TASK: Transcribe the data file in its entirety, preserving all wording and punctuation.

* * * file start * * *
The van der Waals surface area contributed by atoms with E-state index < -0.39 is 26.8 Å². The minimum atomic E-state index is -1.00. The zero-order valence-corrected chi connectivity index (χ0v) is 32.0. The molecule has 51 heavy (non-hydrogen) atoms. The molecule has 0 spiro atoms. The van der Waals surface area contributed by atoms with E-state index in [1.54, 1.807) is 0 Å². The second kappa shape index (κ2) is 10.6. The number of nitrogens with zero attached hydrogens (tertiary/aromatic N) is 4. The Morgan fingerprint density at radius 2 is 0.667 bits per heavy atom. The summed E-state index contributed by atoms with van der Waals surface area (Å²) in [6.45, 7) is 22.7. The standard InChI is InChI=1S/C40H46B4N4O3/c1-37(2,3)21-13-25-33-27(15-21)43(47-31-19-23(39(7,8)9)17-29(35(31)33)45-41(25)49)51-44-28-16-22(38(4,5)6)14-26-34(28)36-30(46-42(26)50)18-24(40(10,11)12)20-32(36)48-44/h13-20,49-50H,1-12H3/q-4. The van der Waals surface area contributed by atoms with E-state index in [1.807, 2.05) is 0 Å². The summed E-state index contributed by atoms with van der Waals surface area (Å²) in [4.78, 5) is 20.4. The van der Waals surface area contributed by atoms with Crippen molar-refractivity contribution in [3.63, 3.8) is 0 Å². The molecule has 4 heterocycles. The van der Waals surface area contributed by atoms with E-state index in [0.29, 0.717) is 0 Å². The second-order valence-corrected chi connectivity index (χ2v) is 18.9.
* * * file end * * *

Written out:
The van der Waals surface area contributed by atoms with E-state index < -0.39 is 26.8 Å². The minimum atomic E-state index is -1.00. The zero-order valence-corrected chi connectivity index (χ0v) is 32.0. The molecule has 51 heavy (non-hydrogen) atoms. The molecule has 0 spiro atoms. The van der Waals surface area contributed by atoms with E-state index in [1.54, 1.807) is 0 Å². The second kappa shape index (κ2) is 10.6. The number of nitrogens with zero attached hydrogens (tertiary/aromatic N) is 4. The Morgan fingerprint density at radius 2 is 0.667 bits per heavy atom. The summed E-state index contributed by atoms with van der Waals surface area (Å²) in [6.45, 7) is 22.7. The standard InChI is InChI=1S/C40H46B4N4O3/c1-37(2,3)21-13-25-33-27(15-21)43(47-31-19-23(39(7,8)9)17-29(35(31)33)45-41(25)49)51-44-28-16-22(38(4,5)6)14-26-34(28)36-30(46-42(26)50)18-24(40(10,11)12)20-32(36)48-44/h13-20,49-50H,1-12H3/q-4. The van der Waals surface area contributed by atoms with E-state index in [1.807, 2.05) is 0 Å². The summed E-state index contributed by atoms with van der Waals surface area (Å²) in [4.78, 5) is 20.4. The van der Waals surface area contributed by atoms with Crippen molar-refractivity contribution in [3.63, 3.8) is 0 Å². The molecule has 4 heterocycles. The van der Waals surface area contributed by atoms with E-state index in [0.29, 0.717) is 0 Å². The second-order valence-corrected chi connectivity index (χ2v) is 18.9.